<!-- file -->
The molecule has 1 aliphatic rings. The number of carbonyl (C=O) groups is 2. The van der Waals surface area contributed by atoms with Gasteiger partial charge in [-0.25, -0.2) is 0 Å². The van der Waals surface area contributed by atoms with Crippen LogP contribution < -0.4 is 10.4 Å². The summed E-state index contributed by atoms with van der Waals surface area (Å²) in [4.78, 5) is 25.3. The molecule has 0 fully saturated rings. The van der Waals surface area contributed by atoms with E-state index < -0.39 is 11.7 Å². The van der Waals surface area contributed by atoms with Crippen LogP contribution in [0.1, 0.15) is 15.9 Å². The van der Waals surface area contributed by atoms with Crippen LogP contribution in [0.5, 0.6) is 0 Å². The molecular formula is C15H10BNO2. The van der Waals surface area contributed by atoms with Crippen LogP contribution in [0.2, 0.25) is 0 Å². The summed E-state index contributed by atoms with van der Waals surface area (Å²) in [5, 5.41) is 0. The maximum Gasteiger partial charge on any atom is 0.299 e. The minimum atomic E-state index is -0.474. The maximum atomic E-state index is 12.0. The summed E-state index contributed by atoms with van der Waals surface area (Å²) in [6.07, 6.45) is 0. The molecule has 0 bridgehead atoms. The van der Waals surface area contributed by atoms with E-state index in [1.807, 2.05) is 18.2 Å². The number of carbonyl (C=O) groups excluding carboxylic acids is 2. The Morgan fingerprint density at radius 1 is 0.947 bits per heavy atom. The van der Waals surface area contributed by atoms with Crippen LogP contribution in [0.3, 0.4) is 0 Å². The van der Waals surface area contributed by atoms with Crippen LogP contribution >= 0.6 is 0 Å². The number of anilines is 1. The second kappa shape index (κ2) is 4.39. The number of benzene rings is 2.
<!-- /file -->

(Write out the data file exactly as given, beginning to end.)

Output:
The molecule has 1 aliphatic rings. The number of carbonyl (C=O) groups is 2. The van der Waals surface area contributed by atoms with Gasteiger partial charge in [-0.25, -0.2) is 0 Å². The van der Waals surface area contributed by atoms with Crippen LogP contribution < -0.4 is 10.4 Å². The summed E-state index contributed by atoms with van der Waals surface area (Å²) in [4.78, 5) is 25.3. The molecule has 0 fully saturated rings. The van der Waals surface area contributed by atoms with E-state index < -0.39 is 11.7 Å². The van der Waals surface area contributed by atoms with Crippen LogP contribution in [0.1, 0.15) is 15.9 Å². The van der Waals surface area contributed by atoms with Crippen LogP contribution in [0.5, 0.6) is 0 Å². The molecular formula is C15H10BNO2. The van der Waals surface area contributed by atoms with Crippen LogP contribution in [0.2, 0.25) is 0 Å². The summed E-state index contributed by atoms with van der Waals surface area (Å²) in [5, 5.41) is 0. The maximum Gasteiger partial charge on any atom is 0.299 e. The minimum atomic E-state index is -0.474. The maximum atomic E-state index is 12.0. The summed E-state index contributed by atoms with van der Waals surface area (Å²) in [6.07, 6.45) is 0. The molecule has 0 bridgehead atoms. The van der Waals surface area contributed by atoms with E-state index in [1.807, 2.05) is 18.2 Å². The number of carbonyl (C=O) groups excluding carboxylic acids is 2. The Morgan fingerprint density at radius 1 is 0.947 bits per heavy atom. The van der Waals surface area contributed by atoms with Crippen LogP contribution in [0.3, 0.4) is 0 Å². The van der Waals surface area contributed by atoms with Crippen LogP contribution >= 0.6 is 0 Å². The number of anilines is 1. The second kappa shape index (κ2) is 4.39. The number of benzene rings is 2.